Into the Wolfpack
Runner’s Tribe Journal: Written by Isaac Hockey
As part of my philosophy unit in year 12, we had to write an epistemological essay on one of six prescribed topics. I chose to consider the topic “Without the group to verify it, knowledge is not possible.” I wish it was possible to answer such a question with a simple yes or no, but this one took 11 drafts. I had to consider school, family, ethnic, religious and sporting contexts, and little did I know that not long after submitting this nightmare, I too would have to consider my group identities.
In November 2015, frazzled by the oncoming exam period, I lacked commitment to my running and cut ties with my squad of seven years in Geelong. This was a massive change in my life, and I am grateful to still be great friends with the members of Fast Track. I finished exams, and with the hope of entering The University of Melbourne I approached the man with the moustache, Bruce Scriven, who too lived in Geelong, but coached in Melbourne, to be my new coach. Bam, straight into it, the fresh meat of the Wolf Pack.
A major argument in my essay was that the sum of human knowledge is not contained within one group, and reliance on a single group for knowledge may ultimately limit our understanding. Funnily enough, the Wolf Pack amalgamates the wisdom of three very knowledgeable coaches, Bruce, Peter Fortune and Justin Rinaldi. Whilst we do have our individual groups, we often build programs that allow us to train together and do so at the same location. What primarily led to my squad change was a loss of love for the sport, the thing that drove me to keep at it throughout my adolescence. The Wolf Pack is home to three Rio Olympians: Linden Hall, Anneliese Rubie, and Peter Bol, yet, somewhat ironically, it is an incredibly chilled environment where a true love for the sport permeates. Prior to each session, we meet at a café for an hour to nurse our coffee addiction and engage in some squad banter. What I believe makes our squad unique is that the athletes are not only successful on the track, but live holistic, balanced lives. Just to brag a bit, we have three lawyers and an Oxford scholar, but above all, our members are genuinely loving people. Our legacies are not formed on the track.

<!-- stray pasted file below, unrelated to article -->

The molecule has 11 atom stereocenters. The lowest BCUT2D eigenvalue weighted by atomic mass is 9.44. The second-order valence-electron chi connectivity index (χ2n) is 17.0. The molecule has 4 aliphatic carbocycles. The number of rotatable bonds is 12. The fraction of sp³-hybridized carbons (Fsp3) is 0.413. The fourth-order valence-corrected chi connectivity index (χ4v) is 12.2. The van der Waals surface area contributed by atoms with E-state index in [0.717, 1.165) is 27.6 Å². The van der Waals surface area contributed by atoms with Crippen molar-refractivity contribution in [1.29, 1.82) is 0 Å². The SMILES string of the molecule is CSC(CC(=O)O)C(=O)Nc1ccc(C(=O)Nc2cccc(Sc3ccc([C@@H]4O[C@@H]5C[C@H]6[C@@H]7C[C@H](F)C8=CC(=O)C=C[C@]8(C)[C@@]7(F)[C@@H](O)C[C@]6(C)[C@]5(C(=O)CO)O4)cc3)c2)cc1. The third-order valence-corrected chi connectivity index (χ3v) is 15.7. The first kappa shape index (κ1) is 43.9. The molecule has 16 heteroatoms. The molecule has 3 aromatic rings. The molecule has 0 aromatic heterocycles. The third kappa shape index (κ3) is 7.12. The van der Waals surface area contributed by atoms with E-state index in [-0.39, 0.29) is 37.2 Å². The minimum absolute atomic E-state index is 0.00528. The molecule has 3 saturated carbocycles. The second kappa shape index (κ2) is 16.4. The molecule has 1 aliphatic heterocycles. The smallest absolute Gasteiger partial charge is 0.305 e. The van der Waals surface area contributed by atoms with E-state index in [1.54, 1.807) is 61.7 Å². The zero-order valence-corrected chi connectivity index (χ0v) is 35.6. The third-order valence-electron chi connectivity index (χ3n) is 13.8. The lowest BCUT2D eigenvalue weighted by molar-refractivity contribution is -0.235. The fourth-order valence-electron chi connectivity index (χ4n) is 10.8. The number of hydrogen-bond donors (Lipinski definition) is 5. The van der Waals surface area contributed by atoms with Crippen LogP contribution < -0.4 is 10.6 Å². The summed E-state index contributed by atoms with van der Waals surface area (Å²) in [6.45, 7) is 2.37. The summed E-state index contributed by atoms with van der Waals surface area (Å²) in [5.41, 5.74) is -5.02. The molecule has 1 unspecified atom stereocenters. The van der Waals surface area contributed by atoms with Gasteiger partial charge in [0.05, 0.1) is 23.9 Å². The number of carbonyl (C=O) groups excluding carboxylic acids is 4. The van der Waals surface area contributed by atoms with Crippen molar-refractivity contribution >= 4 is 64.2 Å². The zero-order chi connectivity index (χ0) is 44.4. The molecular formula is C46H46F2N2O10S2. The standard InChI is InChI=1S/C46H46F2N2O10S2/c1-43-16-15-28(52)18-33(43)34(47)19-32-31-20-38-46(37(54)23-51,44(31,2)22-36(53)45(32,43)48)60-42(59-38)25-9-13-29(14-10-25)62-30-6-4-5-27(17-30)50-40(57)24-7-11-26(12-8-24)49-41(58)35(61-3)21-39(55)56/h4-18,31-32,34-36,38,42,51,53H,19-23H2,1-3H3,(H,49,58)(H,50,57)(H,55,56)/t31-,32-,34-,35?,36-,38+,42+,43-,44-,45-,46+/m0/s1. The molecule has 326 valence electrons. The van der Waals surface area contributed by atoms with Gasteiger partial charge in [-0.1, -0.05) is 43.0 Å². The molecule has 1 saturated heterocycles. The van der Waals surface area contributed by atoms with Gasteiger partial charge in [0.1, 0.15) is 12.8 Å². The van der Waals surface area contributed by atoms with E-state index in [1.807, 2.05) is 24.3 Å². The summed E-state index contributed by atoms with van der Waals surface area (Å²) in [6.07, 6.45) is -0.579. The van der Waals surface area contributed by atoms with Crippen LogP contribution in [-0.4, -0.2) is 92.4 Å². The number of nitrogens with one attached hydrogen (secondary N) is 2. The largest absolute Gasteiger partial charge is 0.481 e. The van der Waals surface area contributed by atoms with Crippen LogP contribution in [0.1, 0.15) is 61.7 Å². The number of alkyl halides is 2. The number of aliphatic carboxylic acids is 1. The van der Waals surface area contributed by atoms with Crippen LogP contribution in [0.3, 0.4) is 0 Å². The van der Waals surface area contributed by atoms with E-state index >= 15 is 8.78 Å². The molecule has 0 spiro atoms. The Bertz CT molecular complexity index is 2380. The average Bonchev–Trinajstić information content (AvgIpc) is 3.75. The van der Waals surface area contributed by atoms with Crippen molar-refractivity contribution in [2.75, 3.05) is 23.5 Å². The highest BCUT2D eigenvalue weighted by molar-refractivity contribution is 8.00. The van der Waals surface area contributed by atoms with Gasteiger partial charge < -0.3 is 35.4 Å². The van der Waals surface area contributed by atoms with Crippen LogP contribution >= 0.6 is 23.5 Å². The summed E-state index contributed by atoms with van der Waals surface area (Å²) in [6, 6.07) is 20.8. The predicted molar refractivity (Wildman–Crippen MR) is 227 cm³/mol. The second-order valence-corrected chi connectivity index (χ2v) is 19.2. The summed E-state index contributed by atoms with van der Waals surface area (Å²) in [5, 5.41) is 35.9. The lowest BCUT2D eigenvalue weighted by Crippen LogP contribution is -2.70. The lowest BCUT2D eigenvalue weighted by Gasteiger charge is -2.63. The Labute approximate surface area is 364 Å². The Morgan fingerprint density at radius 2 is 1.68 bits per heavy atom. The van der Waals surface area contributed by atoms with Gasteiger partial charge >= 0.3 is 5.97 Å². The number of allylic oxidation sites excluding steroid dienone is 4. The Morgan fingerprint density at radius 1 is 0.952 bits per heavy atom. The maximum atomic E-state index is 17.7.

I believe that those around me are fundamental to my success on the track, so it was necessary that I promote them a little before I chat about my year on the track. I often extend workout recoveries, or reduce my Sunday long run when I am solo, so the social side of running is vital to me. I conveniently work at the Running Company Geelong where we practice what we preach, so I have a plethora of people to train with throughout the week whether I am in Geelong or Melbourne. Conversely, the commute from Melbourne to Geelong (via public transport) for work is not very convenient but I gotta pay that expensive Melbourne rent! In Melbourne, I live with a training partner Mitch Thompson and an AFL footballer Hugh Goddard, so it is an active household! Mitch has an unparalleled love for our sport so I can always rely on him to give me the Diamond League summary the next morning.
My principal race this year was the 1500m at the World U20s in Bydgoszcz, Poland. This tour essentially involved living like a professional athlete for an entire month. Before reaching Poland, I ran large PBs over both 800m and 1500m in Mannheim, Germany and gave my first sample of blood and urine which was an interesting experience. The trip involved a LOT of card games and TV series as we had a surplus of spare time between training and meals. I was astonished with the dedication of some athletes, particularly Sarah Billings (read her article here) who did 90 minutes of stretching and conditioning daily, and failed to branch out beyond ‘green/everyday’ foods (as honorary dietician Linden Hall would describe) throughout the entire trip. Conversely, I devoured local delicacies daily, to the utmost shock of coach Steve Cain. Hence, I learnt from my own teammates and friends what is required to be the best in the world, and truly, running fast requires much more than just running fast every day.